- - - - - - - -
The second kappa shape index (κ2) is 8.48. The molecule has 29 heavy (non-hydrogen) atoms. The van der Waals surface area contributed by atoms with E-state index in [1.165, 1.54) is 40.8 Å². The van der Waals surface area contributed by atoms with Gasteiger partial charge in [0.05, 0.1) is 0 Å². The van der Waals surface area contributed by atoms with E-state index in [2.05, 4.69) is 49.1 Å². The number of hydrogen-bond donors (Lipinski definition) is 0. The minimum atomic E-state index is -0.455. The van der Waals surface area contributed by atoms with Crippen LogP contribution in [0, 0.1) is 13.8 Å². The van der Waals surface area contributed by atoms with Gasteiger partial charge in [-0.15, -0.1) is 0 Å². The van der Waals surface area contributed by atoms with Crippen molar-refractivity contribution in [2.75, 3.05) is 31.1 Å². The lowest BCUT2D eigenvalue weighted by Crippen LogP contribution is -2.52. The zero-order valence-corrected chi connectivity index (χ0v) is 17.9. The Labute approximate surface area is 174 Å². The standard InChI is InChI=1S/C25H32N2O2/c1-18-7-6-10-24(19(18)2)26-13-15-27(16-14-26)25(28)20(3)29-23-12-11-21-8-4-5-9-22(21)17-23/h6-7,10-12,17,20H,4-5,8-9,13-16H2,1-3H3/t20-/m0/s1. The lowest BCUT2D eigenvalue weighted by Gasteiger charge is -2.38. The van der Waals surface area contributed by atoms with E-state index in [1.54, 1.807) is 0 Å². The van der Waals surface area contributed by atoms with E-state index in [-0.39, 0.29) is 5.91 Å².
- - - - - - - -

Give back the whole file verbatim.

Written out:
The second kappa shape index (κ2) is 8.48. The molecule has 29 heavy (non-hydrogen) atoms. The van der Waals surface area contributed by atoms with E-state index in [1.165, 1.54) is 40.8 Å². The van der Waals surface area contributed by atoms with Gasteiger partial charge in [0.05, 0.1) is 0 Å². The van der Waals surface area contributed by atoms with E-state index in [2.05, 4.69) is 49.1 Å². The number of hydrogen-bond donors (Lipinski definition) is 0. The minimum atomic E-state index is -0.455. The van der Waals surface area contributed by atoms with Crippen LogP contribution in [0, 0.1) is 13.8 Å². The van der Waals surface area contributed by atoms with Gasteiger partial charge in [-0.15, -0.1) is 0 Å². The van der Waals surface area contributed by atoms with Crippen molar-refractivity contribution in [2.75, 3.05) is 31.1 Å². The lowest BCUT2D eigenvalue weighted by Crippen LogP contribution is -2.52. The zero-order valence-corrected chi connectivity index (χ0v) is 17.9. The Labute approximate surface area is 174 Å². The standard InChI is InChI=1S/C25H32N2O2/c1-18-7-6-10-24(19(18)2)26-13-15-27(16-14-26)25(28)20(3)29-23-12-11-21-8-4-5-9-22(21)17-23/h6-7,10-12,17,20H,4-5,8-9,13-16H2,1-3H3/t20-/m0/s1. The lowest BCUT2D eigenvalue weighted by Gasteiger charge is -2.38. The van der Waals surface area contributed by atoms with E-state index in [1.54, 1.807) is 0 Å². The van der Waals surface area contributed by atoms with E-state index in [-0.39, 0.29) is 5.91 Å².